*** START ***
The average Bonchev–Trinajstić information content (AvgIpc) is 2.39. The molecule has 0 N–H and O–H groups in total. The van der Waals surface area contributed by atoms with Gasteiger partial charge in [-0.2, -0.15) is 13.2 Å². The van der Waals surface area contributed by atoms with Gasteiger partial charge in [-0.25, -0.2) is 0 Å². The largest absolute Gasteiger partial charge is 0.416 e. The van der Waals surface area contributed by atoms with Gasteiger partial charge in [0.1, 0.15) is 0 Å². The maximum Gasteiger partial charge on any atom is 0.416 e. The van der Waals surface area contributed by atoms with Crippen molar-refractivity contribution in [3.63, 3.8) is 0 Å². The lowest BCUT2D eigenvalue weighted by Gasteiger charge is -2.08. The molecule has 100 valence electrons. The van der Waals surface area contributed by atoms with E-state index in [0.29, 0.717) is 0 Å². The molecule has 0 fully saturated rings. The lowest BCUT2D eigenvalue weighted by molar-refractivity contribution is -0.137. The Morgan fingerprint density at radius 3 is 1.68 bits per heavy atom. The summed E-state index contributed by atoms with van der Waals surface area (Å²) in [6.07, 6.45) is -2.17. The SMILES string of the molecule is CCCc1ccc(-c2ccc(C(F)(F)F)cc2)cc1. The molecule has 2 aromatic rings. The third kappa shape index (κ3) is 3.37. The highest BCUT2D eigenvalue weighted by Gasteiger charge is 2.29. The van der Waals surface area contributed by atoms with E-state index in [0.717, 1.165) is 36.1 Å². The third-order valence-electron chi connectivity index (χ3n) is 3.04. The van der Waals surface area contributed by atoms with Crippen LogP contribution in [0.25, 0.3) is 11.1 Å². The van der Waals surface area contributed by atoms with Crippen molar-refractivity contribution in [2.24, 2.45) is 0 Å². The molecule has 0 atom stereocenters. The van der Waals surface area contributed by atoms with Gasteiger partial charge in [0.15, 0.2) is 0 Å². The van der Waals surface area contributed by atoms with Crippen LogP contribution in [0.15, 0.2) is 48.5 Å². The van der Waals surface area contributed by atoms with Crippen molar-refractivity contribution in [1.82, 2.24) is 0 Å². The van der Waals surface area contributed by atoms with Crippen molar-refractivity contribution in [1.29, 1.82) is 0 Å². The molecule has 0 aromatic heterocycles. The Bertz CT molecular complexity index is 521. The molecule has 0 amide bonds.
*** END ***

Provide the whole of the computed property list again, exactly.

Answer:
The average Bonchev–Trinajstić information content (AvgIpc) is 2.39. The molecule has 0 N–H and O–H groups in total. The van der Waals surface area contributed by atoms with Gasteiger partial charge in [-0.2, -0.15) is 13.2 Å². The van der Waals surface area contributed by atoms with Gasteiger partial charge in [-0.25, -0.2) is 0 Å². The largest absolute Gasteiger partial charge is 0.416 e. The van der Waals surface area contributed by atoms with Gasteiger partial charge in [0.1, 0.15) is 0 Å². The maximum Gasteiger partial charge on any atom is 0.416 e. The van der Waals surface area contributed by atoms with Crippen molar-refractivity contribution in [3.63, 3.8) is 0 Å². The lowest BCUT2D eigenvalue weighted by Gasteiger charge is -2.08. The molecule has 100 valence electrons. The van der Waals surface area contributed by atoms with E-state index in [0.29, 0.717) is 0 Å². The molecule has 0 fully saturated rings. The lowest BCUT2D eigenvalue weighted by molar-refractivity contribution is -0.137. The Morgan fingerprint density at radius 3 is 1.68 bits per heavy atom. The summed E-state index contributed by atoms with van der Waals surface area (Å²) in [6.07, 6.45) is -2.17. The SMILES string of the molecule is CCCc1ccc(-c2ccc(C(F)(F)F)cc2)cc1. The molecule has 2 aromatic rings. The third kappa shape index (κ3) is 3.37. The highest BCUT2D eigenvalue weighted by Gasteiger charge is 2.29. The van der Waals surface area contributed by atoms with E-state index in [0.717, 1.165) is 36.1 Å². The third-order valence-electron chi connectivity index (χ3n) is 3.04. The van der Waals surface area contributed by atoms with Crippen LogP contribution in [0.25, 0.3) is 11.1 Å². The van der Waals surface area contributed by atoms with Crippen molar-refractivity contribution in [2.24, 2.45) is 0 Å². The molecule has 0 atom stereocenters. The van der Waals surface area contributed by atoms with Gasteiger partial charge in [0.15, 0.2) is 0 Å². The van der Waals surface area contributed by atoms with Crippen LogP contribution in [0.15, 0.2) is 48.5 Å². The van der Waals surface area contributed by atoms with Crippen molar-refractivity contribution in [1.82, 2.24) is 0 Å². The van der Waals surface area contributed by atoms with Crippen molar-refractivity contribution in [1.29, 1.82) is 0 Å². The molecule has 0 aromatic heterocycles. The Bertz CT molecular complexity index is 521. The molecule has 0 amide bonds.